FAGG, Circuit Judge, dissenting.
This appeal turns on whether the district court correctly invoked the defense of equitable estoppel to defeat Walt Bennett Ford, Inc.'s (WBF) proven claim that Goyne violated Arkansas's odometer disclosure law. Although this defense was neither pleaded by Goyne nor tried by express consent of Goyne and WBF, the district court concluded the parties tried the defense by implied consent. See Fed. R. Civ. P. 15(b). I believe well-established principles compel a different result.
In this circuit " 'it cannot be fairly said that [parties] implied [ly] consent to try an [unpleaded] issue [unless they] squarely recognize it as an issue in the trial.' " Standard Title Ins. Co. v. Roberts, 349 F.2d 613, 620-21 (8th Cir. 1965) (emphasis added) (quoted citation omitted). Contrary to the district court's view, Goyne's response to WBF's motion for summary judgment did not put WBF on notice that Goyne was going to rely on the defense of equitable estoppel at trial. Instead, the record shows the case was tried on the issues raised by the pleadings.
WBF sued Goyne under the federal and Arkansas odometer disclosure statutes "alleging odometer fraud by [Goyne]." Goyne denied this allegation in his answer. When WBF moved for summary judgment on its claims, Goyne's response focused on facts supporting his contention that WBF could not recover because "he had [no] intent to defraud or misrepresent any facts," and because WBF "conspire [d with an employee] to create the situation leading to [this litigation]." Simply stated, Goyne's response did not introduce equitable estoppel into this case. A summary judgment response that disavows fraudulent intent, suggests a conspiracy, and never mentions estoppel falls woefully short of putting WBF on notice that estoppel was an issue for the trial. Indeed, the district court's reading of Goyne's response shows that the possibility of an estoppel defense did not occur to anyone but the district court after the case had already been tried. WBF's implied consent, however, "depend [ed] on whether [WBF] recognized that an issue not presented by the pleadings entered the case at trial." Missouri Hous. Dev. Comm'n v. Brice, 919 F.2d 1306, 1316 (8th Cir. 1990).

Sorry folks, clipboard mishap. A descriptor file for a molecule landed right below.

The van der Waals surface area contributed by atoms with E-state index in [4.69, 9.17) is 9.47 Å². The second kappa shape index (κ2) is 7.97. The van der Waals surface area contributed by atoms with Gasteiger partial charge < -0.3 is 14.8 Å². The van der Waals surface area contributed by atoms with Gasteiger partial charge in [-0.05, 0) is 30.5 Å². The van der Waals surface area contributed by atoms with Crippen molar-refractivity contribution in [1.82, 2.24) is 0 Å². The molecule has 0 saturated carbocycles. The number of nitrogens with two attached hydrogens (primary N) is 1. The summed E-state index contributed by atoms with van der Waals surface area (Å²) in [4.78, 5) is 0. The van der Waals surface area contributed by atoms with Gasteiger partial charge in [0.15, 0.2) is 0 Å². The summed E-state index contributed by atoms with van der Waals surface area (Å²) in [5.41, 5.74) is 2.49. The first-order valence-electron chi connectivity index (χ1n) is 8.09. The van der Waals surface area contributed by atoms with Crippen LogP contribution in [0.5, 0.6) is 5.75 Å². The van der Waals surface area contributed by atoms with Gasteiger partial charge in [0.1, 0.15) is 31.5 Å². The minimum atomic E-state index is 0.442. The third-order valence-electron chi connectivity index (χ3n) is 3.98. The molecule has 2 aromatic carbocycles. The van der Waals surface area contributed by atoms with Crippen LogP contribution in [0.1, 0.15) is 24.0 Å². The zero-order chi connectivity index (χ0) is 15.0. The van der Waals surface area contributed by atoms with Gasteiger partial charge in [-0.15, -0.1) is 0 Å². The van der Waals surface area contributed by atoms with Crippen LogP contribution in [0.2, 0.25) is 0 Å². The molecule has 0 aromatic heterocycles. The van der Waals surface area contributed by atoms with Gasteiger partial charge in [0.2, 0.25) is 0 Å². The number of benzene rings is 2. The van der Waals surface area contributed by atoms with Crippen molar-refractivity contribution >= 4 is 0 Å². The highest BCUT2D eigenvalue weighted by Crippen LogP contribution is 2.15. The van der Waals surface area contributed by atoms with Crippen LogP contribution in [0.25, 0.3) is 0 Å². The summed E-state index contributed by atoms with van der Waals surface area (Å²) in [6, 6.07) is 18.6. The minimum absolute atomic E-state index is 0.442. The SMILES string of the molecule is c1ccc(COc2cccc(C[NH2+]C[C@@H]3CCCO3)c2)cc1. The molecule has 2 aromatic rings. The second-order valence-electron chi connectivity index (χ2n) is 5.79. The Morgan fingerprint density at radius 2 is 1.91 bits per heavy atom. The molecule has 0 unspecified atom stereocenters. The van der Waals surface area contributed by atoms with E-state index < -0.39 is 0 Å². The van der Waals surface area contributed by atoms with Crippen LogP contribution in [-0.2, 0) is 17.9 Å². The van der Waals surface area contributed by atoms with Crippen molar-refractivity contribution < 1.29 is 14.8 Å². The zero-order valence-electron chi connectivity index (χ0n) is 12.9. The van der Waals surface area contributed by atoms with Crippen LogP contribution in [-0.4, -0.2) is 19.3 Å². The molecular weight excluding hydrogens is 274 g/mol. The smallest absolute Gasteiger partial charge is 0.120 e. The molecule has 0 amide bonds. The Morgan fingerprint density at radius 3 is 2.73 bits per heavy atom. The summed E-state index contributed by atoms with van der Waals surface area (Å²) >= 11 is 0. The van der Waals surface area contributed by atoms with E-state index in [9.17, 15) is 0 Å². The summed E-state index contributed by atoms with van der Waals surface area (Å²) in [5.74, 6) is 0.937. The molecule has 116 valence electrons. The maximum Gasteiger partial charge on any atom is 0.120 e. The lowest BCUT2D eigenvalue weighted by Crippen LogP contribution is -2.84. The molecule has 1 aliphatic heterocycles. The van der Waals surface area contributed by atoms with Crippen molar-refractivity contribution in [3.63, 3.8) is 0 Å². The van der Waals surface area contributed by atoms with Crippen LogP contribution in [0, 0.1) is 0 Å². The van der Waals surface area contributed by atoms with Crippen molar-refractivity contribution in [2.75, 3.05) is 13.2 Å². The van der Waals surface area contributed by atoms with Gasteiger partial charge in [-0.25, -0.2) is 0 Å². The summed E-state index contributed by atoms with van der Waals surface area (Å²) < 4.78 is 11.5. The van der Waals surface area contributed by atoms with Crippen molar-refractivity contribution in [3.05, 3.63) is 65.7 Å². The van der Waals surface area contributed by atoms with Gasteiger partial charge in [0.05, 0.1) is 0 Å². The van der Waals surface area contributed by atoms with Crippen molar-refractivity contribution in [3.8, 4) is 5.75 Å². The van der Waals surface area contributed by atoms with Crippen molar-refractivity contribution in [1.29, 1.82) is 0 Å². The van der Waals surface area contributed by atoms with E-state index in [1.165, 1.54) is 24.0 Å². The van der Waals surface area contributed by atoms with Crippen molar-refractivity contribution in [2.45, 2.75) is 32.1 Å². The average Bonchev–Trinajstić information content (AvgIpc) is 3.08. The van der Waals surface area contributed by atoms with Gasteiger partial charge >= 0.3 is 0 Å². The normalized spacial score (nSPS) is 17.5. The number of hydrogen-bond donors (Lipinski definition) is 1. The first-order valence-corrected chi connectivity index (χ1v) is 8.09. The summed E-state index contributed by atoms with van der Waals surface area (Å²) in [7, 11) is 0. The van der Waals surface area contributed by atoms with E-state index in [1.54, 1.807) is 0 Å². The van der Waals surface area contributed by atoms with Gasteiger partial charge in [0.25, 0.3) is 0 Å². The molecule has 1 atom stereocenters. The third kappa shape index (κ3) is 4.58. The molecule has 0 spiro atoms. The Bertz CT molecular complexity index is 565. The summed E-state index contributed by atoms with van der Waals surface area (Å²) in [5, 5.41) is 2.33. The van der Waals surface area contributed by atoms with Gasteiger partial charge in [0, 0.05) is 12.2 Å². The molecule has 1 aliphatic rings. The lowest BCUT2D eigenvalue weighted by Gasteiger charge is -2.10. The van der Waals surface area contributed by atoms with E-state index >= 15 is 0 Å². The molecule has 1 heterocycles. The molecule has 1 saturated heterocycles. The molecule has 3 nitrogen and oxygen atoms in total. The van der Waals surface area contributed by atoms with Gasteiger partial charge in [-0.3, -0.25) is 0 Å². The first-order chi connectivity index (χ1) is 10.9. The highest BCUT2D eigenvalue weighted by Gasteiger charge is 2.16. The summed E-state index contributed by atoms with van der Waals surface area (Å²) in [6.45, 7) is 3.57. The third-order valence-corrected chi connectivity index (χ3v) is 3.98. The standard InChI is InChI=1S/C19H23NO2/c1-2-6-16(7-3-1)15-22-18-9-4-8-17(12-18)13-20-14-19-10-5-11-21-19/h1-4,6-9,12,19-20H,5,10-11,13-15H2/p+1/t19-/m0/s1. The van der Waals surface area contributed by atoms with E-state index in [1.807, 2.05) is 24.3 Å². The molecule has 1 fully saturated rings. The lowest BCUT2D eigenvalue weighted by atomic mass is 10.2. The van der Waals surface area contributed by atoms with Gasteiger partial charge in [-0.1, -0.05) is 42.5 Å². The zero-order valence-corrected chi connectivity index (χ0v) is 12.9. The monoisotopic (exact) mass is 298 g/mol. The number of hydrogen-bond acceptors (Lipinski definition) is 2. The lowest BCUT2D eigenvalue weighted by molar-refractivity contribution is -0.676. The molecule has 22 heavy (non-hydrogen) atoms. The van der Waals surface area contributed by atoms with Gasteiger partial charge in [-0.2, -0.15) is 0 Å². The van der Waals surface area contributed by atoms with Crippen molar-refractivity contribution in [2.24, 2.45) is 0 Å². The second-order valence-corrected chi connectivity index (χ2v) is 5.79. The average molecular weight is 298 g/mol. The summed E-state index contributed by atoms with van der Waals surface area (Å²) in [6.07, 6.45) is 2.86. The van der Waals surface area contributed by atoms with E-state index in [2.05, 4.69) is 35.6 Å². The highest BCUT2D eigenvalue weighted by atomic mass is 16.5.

There is no dispute that Goyne introduced evidence at trial that would have been relevant to the defense of estoppel. In this circuit, however, implied consent cannot be inferred from the unchallenged introduction of evidence relevant to an unpleaded defense when the evidence is also relevant to an issue already in the case. Pariser v. Christian Health Care Sys., 816 F.2d 1248, 1253 (8th Cir. 1987); Brown v. Cooper Clinic, 734 F.2d 1298, 1301 (8th Cir. 1984). Goyne's evidence that he "disclosed to [WBF] that [his vehicle's odometer] mileage was incorrect [and he] signed [an inaccurate] disclosure statement based on [WBF's] assurance," ante at 2, was relevant to the fighting issue raised in WBF's complaint: whether Goyne acted with fraudulent intent. In these circumstances, Goyne's evidence did not alert WBF that an estoppel based defense was being tried by consent.
Although the district court has broad discretion in deciding whether an issue has been tried by consent, Nielson v. Armstrong Rubber Co., 570 F.2d 272, 276 (8th Cir. 1978), I believe the district court abused its discretion in this case. Contrary to the holdings of our cases, the district court relied on an unpleaded defense to defeat a proven claim. Because Goyne and WBF did not consensually litigate the defense of equitable estoppel, the district court was limited to the issues raised in the pleadings. Armstrong Cork Co. v. Lyons, 366 F.2d 206, 208-09 (8th Cir. 1966). "A party is no more entitled to [prevail on] a [defense] not pleaded than [a party] is to [prevail on] a [defense] pleaded but not proved." Id. Thus, I would reverse the district court and remand for the entry of judgment in WBF's favor based on Goyne's violation of Arkansas's odometer disclosure law.
The Hon. Andrew W. Bogue, Senior United States District Judge for the District of South Dakota, sitting by designation
The Honorable Susan Webber Wright, District Judge, United States District Court, Eastern District of Arkansas
15 U.S.C. § 1988 (1982 & Supp.1990)
Ark.Code Ann. § 4-90-206 (Supp.1989)
When Goyne negotiated his trade-in with Appellant, he did not have the title to the Celebrity with him. Goyne signed papers, however, which enabled Appellant to obtain a replacement title
Section 1989 of Title 15, which addresses civil action for violations of the odometer requirements, states:
(a) Any person who, with intent to defraud, violates any requirement under this title shall be liable in an amount equal to the sum of--
(1) three times the amount of actual damages sustained or $1,500, whichever is greater; and
(2) in the case of any successful action to enforce the foregoing liability, the costs of the action together with reasonable attorney fees as determined by the court.